Any book by the relationship guru John Gottman is a book you’ll want to read. (Editor’s note: Watch his TEDxVeniceBeach Talk here.) His longitudinal research on marriage is the gold standard; he and his team can predict divorce with over 90 percent accuracy based on just a few key communication behaviors. In this book, he’s applied those observations — in practical, smart, easy-to-apply lessons — to help all of your relationships. It’s one of my all-time favorites. Never loan your copy to someone; you won’t get it back.

The Seven Principles for Making Marriage Work: A Practical Guide from the Country’s Foremost Relationship Expert by John Gottman

See the above comments about Gottman and his landmark work, and copy/paste here. Then buy a case of these books and gift to everyone you know — keeping one for yourself and one for your spouse/future spouse/significant other and maybe a spare in your bag for those “my head is about to explode because they forgot to _____again” moments. You won’t find more credible advice about how to shift, often just slightly, your tone of voice, word choices or even facial expressions to make your marriage those among the masters (and not the disasters).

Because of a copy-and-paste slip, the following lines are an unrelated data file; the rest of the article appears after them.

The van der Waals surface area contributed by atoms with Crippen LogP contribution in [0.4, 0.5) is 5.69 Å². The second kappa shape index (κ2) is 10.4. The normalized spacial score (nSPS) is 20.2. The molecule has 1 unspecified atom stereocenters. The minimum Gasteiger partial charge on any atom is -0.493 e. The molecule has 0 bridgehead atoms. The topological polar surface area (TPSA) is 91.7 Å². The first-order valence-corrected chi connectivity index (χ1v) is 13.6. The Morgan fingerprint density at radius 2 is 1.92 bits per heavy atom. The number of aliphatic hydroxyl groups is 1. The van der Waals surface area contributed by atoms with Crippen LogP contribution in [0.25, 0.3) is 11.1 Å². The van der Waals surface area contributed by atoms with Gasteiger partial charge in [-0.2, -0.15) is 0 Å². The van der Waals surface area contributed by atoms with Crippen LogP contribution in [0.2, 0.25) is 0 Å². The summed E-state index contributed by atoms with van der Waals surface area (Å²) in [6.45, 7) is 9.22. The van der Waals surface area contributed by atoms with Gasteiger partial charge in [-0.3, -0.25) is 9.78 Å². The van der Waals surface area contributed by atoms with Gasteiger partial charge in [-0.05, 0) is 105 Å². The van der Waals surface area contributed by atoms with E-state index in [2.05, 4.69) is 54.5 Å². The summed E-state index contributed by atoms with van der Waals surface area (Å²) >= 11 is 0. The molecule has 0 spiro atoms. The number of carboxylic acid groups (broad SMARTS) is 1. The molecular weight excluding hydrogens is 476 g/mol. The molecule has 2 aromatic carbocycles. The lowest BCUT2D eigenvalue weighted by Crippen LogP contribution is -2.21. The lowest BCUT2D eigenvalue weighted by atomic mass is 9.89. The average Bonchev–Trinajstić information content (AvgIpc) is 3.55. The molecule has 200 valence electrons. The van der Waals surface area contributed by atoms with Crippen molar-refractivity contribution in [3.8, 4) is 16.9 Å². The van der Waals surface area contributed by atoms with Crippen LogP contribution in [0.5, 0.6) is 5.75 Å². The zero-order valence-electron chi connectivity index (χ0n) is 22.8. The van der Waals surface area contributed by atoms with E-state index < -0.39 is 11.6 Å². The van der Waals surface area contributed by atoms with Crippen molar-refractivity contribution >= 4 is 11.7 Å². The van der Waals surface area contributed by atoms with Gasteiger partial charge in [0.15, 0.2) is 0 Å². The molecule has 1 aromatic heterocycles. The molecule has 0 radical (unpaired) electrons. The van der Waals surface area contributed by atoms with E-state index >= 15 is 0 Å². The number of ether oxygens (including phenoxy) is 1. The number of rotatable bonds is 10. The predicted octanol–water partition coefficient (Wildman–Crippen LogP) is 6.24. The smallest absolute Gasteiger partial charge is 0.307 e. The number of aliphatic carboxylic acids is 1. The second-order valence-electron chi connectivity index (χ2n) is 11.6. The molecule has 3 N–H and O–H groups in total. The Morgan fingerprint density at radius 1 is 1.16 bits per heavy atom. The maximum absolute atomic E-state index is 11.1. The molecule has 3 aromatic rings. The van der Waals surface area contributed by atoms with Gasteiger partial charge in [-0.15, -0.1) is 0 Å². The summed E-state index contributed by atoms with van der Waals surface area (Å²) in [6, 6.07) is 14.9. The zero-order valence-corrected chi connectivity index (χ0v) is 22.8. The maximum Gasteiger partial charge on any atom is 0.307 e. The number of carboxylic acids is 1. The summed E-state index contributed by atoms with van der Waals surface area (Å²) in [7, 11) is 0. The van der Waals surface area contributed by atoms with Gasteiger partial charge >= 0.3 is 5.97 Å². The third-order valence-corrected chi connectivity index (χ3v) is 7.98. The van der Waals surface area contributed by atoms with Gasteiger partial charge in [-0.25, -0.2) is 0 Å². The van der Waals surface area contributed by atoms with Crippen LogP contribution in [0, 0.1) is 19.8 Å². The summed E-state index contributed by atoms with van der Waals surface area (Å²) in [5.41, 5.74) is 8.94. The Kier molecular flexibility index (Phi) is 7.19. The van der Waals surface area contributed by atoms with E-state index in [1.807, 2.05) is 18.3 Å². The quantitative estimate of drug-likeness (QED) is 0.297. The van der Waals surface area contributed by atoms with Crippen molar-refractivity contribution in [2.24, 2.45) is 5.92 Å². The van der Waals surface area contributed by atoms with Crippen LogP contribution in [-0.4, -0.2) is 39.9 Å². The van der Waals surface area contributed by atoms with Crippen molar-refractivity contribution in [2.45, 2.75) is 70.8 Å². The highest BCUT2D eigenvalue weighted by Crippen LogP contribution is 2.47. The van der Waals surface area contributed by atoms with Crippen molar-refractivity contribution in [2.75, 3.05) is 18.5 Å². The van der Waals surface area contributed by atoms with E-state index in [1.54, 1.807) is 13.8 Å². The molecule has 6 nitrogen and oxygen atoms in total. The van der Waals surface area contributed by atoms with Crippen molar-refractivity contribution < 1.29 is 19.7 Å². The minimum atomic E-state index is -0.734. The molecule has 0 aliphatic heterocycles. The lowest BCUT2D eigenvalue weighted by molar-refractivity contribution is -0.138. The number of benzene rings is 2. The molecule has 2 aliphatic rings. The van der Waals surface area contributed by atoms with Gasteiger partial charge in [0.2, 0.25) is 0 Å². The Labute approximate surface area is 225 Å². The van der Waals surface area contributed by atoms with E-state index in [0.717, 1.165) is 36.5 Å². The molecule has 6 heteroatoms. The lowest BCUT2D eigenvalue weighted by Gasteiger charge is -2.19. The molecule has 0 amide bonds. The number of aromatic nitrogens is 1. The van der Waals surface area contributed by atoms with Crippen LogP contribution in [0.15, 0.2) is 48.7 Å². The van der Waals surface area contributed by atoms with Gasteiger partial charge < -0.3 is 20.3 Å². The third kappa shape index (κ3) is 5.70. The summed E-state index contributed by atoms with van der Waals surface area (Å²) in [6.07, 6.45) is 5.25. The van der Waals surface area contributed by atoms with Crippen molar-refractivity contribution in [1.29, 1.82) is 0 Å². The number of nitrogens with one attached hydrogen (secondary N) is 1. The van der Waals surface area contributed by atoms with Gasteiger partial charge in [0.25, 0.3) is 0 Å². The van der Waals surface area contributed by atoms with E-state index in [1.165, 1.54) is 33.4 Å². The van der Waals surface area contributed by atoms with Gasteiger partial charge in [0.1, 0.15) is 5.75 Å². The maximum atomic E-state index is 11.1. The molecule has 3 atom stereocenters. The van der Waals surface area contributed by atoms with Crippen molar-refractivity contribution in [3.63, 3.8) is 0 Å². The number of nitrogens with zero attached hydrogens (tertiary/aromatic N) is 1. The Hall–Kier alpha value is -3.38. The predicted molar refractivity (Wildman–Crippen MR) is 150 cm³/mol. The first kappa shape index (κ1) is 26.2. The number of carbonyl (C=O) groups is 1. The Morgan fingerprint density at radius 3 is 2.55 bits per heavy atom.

If You’re in My Office, It’s Already Too Late: A Divorce Lawyer’s Guide to Staying Together by James Sexton

You might wonder why I, a relationship researcher, am promoting the advice of a divorce lawyer? Here’s what I like and why I highly recommend this book: Sexton reverse-engineers marriage success. He’s seen the worst of the worst (the unthinkable worst and then some) of over a thousand couples. And after being on the front lines of those marriage disasters, he’s able to capture exactly what the relationship researchers are suggesting, with his sharp writing, hard-hitting advice and heart-warming clarity. And he does so in a way that I think will resonate with a lot of people in a way that we — ugh, it’s hard to admit — researchers and professor-types sometimes don’t. As such, I give this book my stamp of approval.

Tiny Beautiful Things: Advice on Love and Life from Dear Sugar by Cheryl Strayed